Father’s Day: Honoring the Fathers of Artists

Although Father’s Day will come and go this weekend, our parents deserve recognition beyond designated holidays. At ArtistsNetwork.com we’re celebrating how fathers have inspired artists by sharing a small selection of stories today, and I encourage you to consider your own: how has your father inspired your art? Have you ever painted a portrait of him? Feel free to share your answers on our Facebook page or in the comments section below.

Coincidentally, the current issue of Watercolor Artist (August 2014) includes one such story from Amy Dean McKittrick. In addition to teaching a three-step pouring technique for watercolor painting, she tells a story about how her father’s symbolic presence inspired an entire series. “An American Tourist in Korea (below) captures a people catapulted into the 20th century by war,” says McKittrick. “It shows my father standing next to a Korean man on his hands and knees, scrubbing the street. I felt there was symbolism in this piece, as my father is standing next to a ladder, which is thought to represent bad luck.” I was moved when I read McKittrick’s story. Scroll down–I think you will be, too.

Warm regards,
Cherie

Fathers Day_watercolor painting by Amy Dean Mckittrick

‘An American Tourist in Korea’ (watercolor on paper, 21×16) captures a people catapulted into the 20th century by war. It shows my father standing next to a Korean man on his hands and knees, scrubbing the street. I felt there was symbolism in this piece, as my father is standing next to a ladder, which is thought to represent bad luck.

An Art Journey: “Korea, 1953” by Amy Dean McKittrick

Sometimes a painting or a series begins with an idea, or sometimes with an emotional response to the world around me. The best, I believe, begin with both. This was true of the series, “Korea, 1953,” which came to me six years ago while cleaning out my mother’s closet.

In a suitcase filled with photos and old home movies, I came across some small slide boxes marked “Korea, 1953.” Inside were slides taken by my natural father of Korean life right after the Korean War. Not only was I struck by their beauty and sensitivity, but also by the strong similarity to my own work in perspective and subject matter, especially the figurative pieces. This was made even more remarkable by the fact that I had never known my father; he was killed in a plane crash when I was 17 days old. It occurred to me that working from the slides might be an interesting way to get to know my father. But, focused on other things, I put the slides away and promptly forgot about them.

In late 2010, I was at a creative impasse. Bored and frustrated with my work, I felt I was unable to find my way to the next level. This was compounded by the fact that I also was immersed in family responsibilities, mainly attending to the needs of my aging mother. I had been toying with the idea of making some changes to my painting technique, but change is often intimidating. Around that time, I had just finished reading Art Heals: How Creativity Cures the Soul by Shaun McNiff (Shambhala, 2004), about the therapeutic powers of art. My thoughts turned again to the Korea slides. I’ve always felt that I connect on an intimate level with every subject I paint. I wondered if it would be possible to know my father by incorporating his vision and mine through these slides.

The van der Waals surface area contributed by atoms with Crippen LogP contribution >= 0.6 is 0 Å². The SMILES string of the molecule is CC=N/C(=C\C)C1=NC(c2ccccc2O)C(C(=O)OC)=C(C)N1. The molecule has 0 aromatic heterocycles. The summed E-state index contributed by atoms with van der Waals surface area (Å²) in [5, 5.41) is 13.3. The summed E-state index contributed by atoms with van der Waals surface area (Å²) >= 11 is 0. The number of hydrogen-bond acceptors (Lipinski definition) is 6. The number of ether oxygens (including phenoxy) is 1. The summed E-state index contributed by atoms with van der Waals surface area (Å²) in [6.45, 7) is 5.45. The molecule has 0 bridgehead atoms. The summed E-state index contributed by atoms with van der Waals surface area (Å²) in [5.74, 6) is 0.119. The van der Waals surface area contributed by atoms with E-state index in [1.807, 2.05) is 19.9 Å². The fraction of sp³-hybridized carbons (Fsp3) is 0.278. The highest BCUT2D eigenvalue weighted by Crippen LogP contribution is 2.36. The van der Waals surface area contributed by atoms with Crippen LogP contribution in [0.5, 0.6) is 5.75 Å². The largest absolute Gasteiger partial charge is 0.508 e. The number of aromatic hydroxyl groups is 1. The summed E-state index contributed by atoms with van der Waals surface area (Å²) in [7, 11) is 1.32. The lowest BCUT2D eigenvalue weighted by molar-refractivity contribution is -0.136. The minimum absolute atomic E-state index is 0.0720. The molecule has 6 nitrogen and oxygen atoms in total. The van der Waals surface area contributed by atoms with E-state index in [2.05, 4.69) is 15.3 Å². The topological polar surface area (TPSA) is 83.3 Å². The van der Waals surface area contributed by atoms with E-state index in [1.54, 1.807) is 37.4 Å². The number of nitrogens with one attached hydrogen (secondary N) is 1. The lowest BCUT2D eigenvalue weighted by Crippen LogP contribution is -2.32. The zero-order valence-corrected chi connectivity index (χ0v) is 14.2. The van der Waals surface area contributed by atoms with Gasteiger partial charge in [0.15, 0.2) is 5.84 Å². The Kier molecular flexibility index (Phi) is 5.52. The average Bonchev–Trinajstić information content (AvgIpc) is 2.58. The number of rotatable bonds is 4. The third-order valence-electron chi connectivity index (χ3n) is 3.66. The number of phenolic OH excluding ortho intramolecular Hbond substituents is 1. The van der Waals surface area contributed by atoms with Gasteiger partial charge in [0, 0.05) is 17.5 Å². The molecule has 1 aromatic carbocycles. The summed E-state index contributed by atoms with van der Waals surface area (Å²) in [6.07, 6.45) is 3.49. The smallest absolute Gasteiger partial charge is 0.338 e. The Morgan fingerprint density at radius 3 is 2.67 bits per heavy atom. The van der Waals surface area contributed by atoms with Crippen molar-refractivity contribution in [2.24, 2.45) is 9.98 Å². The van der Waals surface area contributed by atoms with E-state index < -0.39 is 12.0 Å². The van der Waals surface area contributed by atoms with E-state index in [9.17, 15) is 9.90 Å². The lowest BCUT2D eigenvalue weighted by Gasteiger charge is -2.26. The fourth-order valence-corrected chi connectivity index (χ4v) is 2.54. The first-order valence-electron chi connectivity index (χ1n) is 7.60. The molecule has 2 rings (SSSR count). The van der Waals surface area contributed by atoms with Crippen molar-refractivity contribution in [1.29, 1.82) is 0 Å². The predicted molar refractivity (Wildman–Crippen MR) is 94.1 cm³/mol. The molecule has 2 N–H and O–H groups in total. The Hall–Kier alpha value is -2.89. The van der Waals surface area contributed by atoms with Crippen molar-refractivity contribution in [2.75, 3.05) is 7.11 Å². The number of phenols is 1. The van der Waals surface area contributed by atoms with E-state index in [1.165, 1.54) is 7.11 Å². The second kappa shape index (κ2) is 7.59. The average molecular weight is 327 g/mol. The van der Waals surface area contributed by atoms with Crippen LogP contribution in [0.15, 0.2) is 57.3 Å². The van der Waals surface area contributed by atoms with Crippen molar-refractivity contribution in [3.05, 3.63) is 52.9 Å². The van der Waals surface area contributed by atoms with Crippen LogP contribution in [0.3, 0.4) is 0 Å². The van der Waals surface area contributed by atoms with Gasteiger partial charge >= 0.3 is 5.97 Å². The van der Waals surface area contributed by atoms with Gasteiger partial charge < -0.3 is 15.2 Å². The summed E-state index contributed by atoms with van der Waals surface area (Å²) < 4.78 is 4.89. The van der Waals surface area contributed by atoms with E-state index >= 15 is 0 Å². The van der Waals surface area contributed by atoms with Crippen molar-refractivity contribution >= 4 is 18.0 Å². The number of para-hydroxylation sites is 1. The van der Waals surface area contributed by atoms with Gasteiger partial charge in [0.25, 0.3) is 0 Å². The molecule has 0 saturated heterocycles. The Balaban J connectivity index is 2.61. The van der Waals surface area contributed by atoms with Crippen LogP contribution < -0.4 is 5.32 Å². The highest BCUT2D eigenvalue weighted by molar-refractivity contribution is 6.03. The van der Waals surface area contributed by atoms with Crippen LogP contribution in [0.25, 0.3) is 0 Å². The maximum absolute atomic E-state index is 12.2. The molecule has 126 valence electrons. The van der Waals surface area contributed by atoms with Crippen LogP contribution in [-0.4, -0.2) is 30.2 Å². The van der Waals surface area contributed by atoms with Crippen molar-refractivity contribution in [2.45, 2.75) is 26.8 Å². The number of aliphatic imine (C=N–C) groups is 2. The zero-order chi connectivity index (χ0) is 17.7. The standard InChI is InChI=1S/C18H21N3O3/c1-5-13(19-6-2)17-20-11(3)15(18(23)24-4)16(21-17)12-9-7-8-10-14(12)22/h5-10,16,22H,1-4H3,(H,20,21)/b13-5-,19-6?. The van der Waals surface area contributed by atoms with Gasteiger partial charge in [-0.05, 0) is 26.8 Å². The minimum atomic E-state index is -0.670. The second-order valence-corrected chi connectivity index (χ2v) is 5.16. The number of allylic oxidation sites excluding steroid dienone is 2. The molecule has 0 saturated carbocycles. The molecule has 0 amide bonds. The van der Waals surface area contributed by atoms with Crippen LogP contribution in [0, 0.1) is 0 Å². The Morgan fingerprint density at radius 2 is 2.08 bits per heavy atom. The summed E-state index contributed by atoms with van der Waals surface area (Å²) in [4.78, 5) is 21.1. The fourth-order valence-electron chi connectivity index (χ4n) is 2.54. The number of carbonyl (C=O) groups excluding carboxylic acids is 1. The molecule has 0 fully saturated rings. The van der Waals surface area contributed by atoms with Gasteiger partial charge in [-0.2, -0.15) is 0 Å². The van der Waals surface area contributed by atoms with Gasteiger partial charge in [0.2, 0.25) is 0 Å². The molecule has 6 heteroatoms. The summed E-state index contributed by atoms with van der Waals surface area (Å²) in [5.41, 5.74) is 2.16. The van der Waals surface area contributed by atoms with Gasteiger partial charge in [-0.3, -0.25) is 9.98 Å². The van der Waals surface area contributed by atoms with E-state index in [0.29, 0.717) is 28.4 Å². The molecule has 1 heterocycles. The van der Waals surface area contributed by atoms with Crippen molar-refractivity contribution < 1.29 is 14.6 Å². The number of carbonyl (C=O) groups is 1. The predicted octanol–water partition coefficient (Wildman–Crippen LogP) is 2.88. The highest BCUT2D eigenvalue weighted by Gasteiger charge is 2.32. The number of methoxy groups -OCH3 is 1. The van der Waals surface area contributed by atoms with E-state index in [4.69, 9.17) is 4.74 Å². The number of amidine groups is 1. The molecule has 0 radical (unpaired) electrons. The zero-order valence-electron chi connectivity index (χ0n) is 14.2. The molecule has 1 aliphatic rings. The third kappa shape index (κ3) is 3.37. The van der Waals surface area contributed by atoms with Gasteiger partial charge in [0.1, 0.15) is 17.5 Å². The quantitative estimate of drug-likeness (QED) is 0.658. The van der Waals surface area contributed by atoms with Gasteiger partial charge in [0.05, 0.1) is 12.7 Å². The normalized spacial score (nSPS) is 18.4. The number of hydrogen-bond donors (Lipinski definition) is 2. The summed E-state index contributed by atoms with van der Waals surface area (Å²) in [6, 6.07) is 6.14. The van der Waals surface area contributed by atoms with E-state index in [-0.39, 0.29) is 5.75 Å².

The time was right. I used this series as a catalyst to change my approach drastically–masking out large areas and pouring diluted watercolor directly onto the paper. I found the entire process to be mysterious, energizing and exciting.

To say that I felt my father’s presence while working on this series would be an understatement. I believe it allowed him the opportunity he never had in life—to be there for his child, to help me through a difficult transition (the death of my mother) and to give me the courage to move forward, letting me know that he loved me.

I, in turn, now feel more complete, as if a missing part of the puzzle has been found. I have a renewed confidence that love transcends space and time. Art does indeed have the power to heal (tweet this). ~ADM

Father's Day tribute from Sharon Pomales

‘Dad and Tommy at Seaworld’ (pastel, 26×20). During one visit to my dad’s house in Orlando we went to Seaworld. My son Thomas, who is 22 now, had a great time watching the seals and my dad was happy to be with his grandson. ~ Sharon Pomales-Tousey

Dad and Tommy at Seaworld by Sharon Pomales-Tousey
I started in art at the age of 8, drawing and painting under my father’s guidance. My father, Raul Pomales-Ledee, was a watercolor artist, commercial illustrator and art director in advertising in San Juan, Puerto Rico. He was also my mentor and teacher until he passed away from a long illness in Orlando, FL in 2006.

Even though I chose to paint in oils and pastels rather than watercolor, through the years he provided me with materials, a wonderful collection of art books, and all the art magazines he subscribed to: American Artist, The Artist’s Magazine, Pastel Journal, and International Artist, all which inspired me immensely. I still have a few of them! ~SPT

Father's Day, painting by Brittany Stout

‘Napping Together’ (pastel on paper, 20×17) by Brittany Stout, brittanystoutart.com

Napping Together by Brittany Stout
I usually credit my dad as the one who encouraged me to follow my heart and become an artist. He gave me the first box of pastels I ever owned (they were actually his) and they changed my life forever! In this painting, he’s snoozing on a camping trip with his and my mom’s new great dane puppy. He’s at home in the wilderness and enjoys hiking, camping and mountain climbing. I’d bet that he has also influenced my own love of the natural world which is a constant source of inspiration in my work. ~BS

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